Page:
Amy Mariani [03:38]
Very definitely. And you’ve just defined what I do every day as a mediator, we define interests when we sit down and talk in a mediation context. And that’s much the same with what you do you sit down and you talk about interests with your clients, you know, do you mind billing 20 to 23 2400 hours a year? Or do you really want to be able to catch your kids T ball games or soccer games? You can’t have both. And we’ve grown up, at least Gen Xers grew up thinking, Yeah, we could have it all. And we could do it all. And I think one of the reasons why so many of us are making career changes, you know, in our 40s and early 50s, is because we want a better quality of life compared to what going down that other rabbit hole of professional life can
Steve Fretzin [04:25]
often do to us. Yeah, and I think the pandemic certainly brought that to the forefront people realizing, you know, look, you know, this is a precious thing called life and we have one shot at it and, you know, do I you know, am I on my deathbed, do I if I just build more hours? You know, I don’t think anybody is on their deathbed saying that, right? It’s probably a bunch of regrets about how many hours you did end up billing and, and took took away the whole enjoyment of life unless of course, billing hours is your jam. So that all being said, Amy, let’s go back and take a look at your background. You’re based out of Boston.
Amy Mariani [04:55]
I am I’ve been in the Boston area since 92. Actually, when I moved here to go to law school.
Steve Fretzin [05:01]
Okay, okay, yeah, that’s a town I haven’t been to. And I really need to get there. I’ve got a bunch of relationships there. And I’m going to definitely have to do like this East Coast run at some point with my wife and son and get out there and check it out. And talk a little bit about your background as a trial attorney and then leading into starting a mediation, business or practice. Sure, I
Amy Mariani [05:20]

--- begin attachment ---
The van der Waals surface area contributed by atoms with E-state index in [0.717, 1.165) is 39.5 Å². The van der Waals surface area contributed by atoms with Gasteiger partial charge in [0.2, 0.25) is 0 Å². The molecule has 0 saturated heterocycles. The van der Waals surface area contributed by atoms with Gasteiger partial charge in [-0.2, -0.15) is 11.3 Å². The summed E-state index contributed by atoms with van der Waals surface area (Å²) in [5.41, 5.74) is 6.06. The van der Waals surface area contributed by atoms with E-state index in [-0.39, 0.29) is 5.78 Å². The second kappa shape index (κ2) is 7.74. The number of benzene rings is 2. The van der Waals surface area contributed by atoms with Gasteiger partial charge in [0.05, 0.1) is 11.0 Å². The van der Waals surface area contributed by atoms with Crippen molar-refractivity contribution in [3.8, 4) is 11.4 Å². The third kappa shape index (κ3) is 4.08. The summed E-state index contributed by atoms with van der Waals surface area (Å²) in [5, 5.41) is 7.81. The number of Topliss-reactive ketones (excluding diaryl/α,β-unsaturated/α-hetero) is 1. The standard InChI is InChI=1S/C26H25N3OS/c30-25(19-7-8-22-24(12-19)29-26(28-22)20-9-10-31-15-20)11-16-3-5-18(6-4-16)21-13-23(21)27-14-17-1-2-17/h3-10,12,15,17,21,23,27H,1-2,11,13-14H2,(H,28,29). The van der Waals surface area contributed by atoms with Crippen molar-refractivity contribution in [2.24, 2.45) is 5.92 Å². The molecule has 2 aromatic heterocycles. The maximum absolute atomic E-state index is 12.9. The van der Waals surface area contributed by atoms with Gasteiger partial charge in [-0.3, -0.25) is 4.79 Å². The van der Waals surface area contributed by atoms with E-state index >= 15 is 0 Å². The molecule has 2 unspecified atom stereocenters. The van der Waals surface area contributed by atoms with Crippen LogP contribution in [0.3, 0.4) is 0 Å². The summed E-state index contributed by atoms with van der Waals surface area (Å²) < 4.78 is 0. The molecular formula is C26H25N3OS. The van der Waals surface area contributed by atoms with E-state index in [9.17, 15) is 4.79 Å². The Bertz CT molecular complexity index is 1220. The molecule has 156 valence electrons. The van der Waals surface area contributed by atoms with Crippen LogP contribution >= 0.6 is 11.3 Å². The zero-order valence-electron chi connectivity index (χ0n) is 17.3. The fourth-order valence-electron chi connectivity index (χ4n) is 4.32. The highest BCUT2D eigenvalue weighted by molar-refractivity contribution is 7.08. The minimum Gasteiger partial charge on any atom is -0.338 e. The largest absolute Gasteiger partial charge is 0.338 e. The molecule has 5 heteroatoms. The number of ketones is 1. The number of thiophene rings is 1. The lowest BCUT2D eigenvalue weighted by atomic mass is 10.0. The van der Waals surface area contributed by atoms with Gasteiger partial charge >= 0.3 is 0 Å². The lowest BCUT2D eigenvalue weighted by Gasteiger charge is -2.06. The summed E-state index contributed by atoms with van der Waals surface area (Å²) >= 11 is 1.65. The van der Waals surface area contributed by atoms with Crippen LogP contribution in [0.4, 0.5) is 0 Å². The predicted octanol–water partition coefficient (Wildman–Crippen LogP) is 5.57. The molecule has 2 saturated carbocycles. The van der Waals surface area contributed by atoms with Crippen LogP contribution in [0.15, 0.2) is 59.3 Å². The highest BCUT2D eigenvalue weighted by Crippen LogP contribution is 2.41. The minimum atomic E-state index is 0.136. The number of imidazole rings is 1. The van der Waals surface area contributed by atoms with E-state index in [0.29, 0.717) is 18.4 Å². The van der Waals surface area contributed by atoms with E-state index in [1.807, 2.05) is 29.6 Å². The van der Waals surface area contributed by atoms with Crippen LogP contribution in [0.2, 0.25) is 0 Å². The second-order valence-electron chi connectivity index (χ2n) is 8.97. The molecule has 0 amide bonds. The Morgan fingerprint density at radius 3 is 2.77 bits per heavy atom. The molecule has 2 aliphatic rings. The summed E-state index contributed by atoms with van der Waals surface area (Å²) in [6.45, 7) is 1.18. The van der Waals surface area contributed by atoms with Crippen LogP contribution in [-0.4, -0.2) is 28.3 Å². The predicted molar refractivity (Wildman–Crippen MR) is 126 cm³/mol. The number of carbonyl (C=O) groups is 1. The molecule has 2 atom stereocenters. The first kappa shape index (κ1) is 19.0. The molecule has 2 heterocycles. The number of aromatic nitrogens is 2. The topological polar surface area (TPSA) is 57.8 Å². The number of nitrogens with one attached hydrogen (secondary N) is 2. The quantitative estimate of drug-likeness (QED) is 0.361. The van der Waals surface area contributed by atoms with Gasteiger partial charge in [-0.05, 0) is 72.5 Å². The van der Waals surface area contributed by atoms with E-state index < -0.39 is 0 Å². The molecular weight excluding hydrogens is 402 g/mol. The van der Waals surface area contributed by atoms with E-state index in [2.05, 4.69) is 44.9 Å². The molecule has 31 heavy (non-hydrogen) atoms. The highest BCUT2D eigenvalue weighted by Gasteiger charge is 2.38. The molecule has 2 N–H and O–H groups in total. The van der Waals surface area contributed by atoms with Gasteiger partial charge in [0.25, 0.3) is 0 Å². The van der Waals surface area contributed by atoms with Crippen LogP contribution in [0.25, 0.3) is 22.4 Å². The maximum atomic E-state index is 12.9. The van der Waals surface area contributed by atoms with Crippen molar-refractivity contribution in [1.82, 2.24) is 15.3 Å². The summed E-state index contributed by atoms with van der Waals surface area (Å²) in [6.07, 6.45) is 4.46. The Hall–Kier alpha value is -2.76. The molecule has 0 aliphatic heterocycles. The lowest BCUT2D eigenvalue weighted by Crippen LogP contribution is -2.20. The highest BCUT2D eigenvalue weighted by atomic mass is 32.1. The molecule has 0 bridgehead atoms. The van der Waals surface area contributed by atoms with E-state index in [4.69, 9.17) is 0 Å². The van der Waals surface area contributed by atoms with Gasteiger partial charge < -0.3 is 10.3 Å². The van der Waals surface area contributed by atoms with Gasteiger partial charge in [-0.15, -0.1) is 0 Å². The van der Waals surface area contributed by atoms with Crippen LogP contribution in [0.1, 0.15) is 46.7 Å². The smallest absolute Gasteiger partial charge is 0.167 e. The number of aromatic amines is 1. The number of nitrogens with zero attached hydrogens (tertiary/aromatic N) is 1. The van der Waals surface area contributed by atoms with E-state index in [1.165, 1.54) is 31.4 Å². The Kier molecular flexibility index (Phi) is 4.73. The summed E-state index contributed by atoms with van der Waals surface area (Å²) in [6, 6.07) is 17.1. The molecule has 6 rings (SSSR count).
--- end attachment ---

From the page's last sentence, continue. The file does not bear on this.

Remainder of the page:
started practicing in the mid 90s. With a general firm that was about 50. Attorneys had a broad based practice corporate litigation, everything in between. I was one of the litigation Associates which basically meant that I did everything from personal injury to domestic relations to complex trial work on behalf of companies spent three years there decided I really love the courtroom moved on to a nationally recognized product liability defense firm, spent three years there really honed my trial skills there, and moved on to a labor and employment of Butea, actually, National Labor Employment firm, spent a few years there and realized, you know, something large, firm life is not for me, it’s not that I minded the hours, it’s that I wanted more control and autonomy over my work, which is something you just don’t get as a mid level associate at a major international firm. So I basically went and started doing some contract work for a few months and figured out Oh, I really enjoy this one place I’m contracting at, started working as counsel and couple years later, I was a named partner. So I did that until 2016, when I hung up the trial bag and started full time mediation, and how
Steve Fretzin [06:39]
how, what kind of confidence level did you have making that transition? Because that for many lawyers, that’s the scariest thing is how do I transition to mediation? How do I transition to legal tech to do something outside of of where I’ve been spending all my years?
Amy Mariani [06:56]
That’s a really great question. I was very confident in my skills. As a mediator, I was less confident in my skills as a business person. And that is still what I’m working on, you know, day in and day out, you can throw me 25 mediations. And I’ll probably settle 90% of them. But at the same time, am I 90%? Confident that I’m going to do the make the right business moves? And the answer to that question is, it’s taking me a long time to get to a point where I trust my instincts is a person in business. Yeah, and
Steve Fretzin [07:29]
I think there’s the there’s the legal side, right, of the competence of knowing that you’re good at what you do. And then you mentioned the business side. And that’s again, you know, they don’t teach that in law school, and you’re not going to learn that a law firm level. So, you know, people are hiring me and other coaches to get ahead and help ensure that things are gonna go smoothly, I just got off the phone with one of my clients, who’s loaded with now it’s funny, because he signed up with me, we haven’t even really gotten into the weeds on like working together. And he’s already like, flooded with business. I said, That’s how good I am. You just have to sign up with me and everything good will happen to you. And we had a good good old fashioned laugh. But he was he was he missed the class. And I was like, Alright, so there’s something going on, you’re obviously very busy. And we got on and we hashed out some of the business side issues that he’s having. And I gave him four really good ideas that he agreed, we need to work on and make some introductions for him to get some stuff off his plate, etc. But it’s the business side that really is sometimes the stickler for the attorneys. But you and I talked about your growth in that space, and really leveraging networking as one of the many business tools in your tool belt that you that you felt you really kind of excelled in after you got going in at a while, maybe let’s let’s talk about that.